Castrogiovanni lets rip after Deans slur

Italy and Leicester Tigers prop Martin Castrogiovanni on Thursday angrily hit back at claims from Australia coach Robbie Deans that he hoodwinks the referee.

Australia beat Italy 32-14 in Florence last Saturday but the ‘Azzurri’ were superior in the scrum, with all four first half scrums ending in Australia penalties, two of which were successfully kicked by the hosts.

The Wallabies’ pack has recently come under fire as they were also dominated up front by England, leading Deans to complain about rival scrums.

But Castrogiovanni, the 29-year-old tighthead known popularly as Castro, accused Deans of sour grapes and said Australia should learn when to admit defeat.

“Their scrum didn’t go well against us or England, they’ve got a great team, one of the best in the world but they have to accept that we were better in the scrum and they just have to work on it,” Castro told AFP by telephone in an exclusive interview.

“In the southern hemisphere the scrum is not as strong as in Europe where you have the best scrums in the world.

“It’s not a case of me commiting fouls, it wasn’t my fault, we were just better than them in that part of the game.”

After the game Deans had accused Castro of “rolling in” and also later went on to accuse the New Zealand scrum of “trickery”.

“I feel the tighthead gets far too much pay for rolling in and (referee) Christophe Berdos was going round the other side and getting it wrong,” Deans said after the Italy match.

“He’s an experienced tighthead so he plays the game, he knows where the ref is and chooses his moments cleverly and they profited from that.”

But Castro reacted angrily to those comments.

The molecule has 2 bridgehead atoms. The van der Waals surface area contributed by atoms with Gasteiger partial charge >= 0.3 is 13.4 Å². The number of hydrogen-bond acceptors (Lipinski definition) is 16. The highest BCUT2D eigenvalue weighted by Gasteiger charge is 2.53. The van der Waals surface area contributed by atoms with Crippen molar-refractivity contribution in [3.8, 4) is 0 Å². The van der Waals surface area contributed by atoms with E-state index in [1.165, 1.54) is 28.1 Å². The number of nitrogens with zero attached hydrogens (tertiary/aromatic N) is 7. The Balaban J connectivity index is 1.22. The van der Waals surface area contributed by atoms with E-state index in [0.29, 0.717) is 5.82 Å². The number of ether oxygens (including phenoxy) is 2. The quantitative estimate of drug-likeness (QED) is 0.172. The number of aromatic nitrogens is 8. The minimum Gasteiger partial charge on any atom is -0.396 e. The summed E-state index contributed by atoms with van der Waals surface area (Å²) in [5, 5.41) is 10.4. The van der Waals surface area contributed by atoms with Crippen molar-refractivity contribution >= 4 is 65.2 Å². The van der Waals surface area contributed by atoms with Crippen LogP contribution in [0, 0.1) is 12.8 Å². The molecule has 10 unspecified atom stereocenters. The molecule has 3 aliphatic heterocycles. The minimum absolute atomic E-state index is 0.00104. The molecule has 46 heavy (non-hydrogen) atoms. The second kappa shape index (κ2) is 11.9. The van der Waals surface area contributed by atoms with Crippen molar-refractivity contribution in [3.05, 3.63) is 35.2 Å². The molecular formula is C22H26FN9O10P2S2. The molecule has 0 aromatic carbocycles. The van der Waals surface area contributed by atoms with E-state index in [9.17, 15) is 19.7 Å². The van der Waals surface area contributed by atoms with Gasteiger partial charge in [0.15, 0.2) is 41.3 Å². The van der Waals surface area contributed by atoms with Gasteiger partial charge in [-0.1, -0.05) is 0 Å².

“It’s not fair to accuse me of fouling or to tarnish my image with this kind of reputation,” he said.

“It’s not because we foul, it’s because we work hard to make the scrum difficult for them.

“Robbie Deans should just admit that we’re better than them in the scrum and they have to work more on it.

“We’ve worked hard on our scrum, it’s our main strength so it’s not fair to accuse us of cheating, it’s not acceptable.

“He’s a great coach but he’s never been in a scrum to see who’s fouling and who’s not,” added Castro about the New Zealander, a former All Blacks full-back.

“This gives a bad impression of me and that’s not fair. I don’t foul, I compete, I work hard, I’m experienced and I always try to improve.

“There’s a game behind his comments, it’s to put pressure on the referees.”

Castro is widely regarded as one of the best tightheads in the world. Even his opposite number in Florence, James Slipper, said as much before facing him.

But last November New Zealand complained bitterly about Italy’s srummaging, leading to Paddy O’Brien, the International Rugby Board’s referee manager, to accuse Castro’s technique of being illegal.

“After that All Blacks game I had many penalties go against me for maybe three or four months until the Six Nations when Paddy O’Brien came to talk to me and (Italy coach) Nick Mallett,” added Castro.

“After the Six Nations things went better because referees understood better.”

However, Castro doesn’t expect such criticisms to be repeated after Saturday’s match against Fiji in Modena.

“Of course not, Fiji are like Italy, we’re not very important teams in the rankings,” he said.

“The top four in the world work a lot on pressuring referees but it won’t be like that against Fiji.

“Like us they accept it when they lose a match and they keep going forward and I think that’s the right way.”

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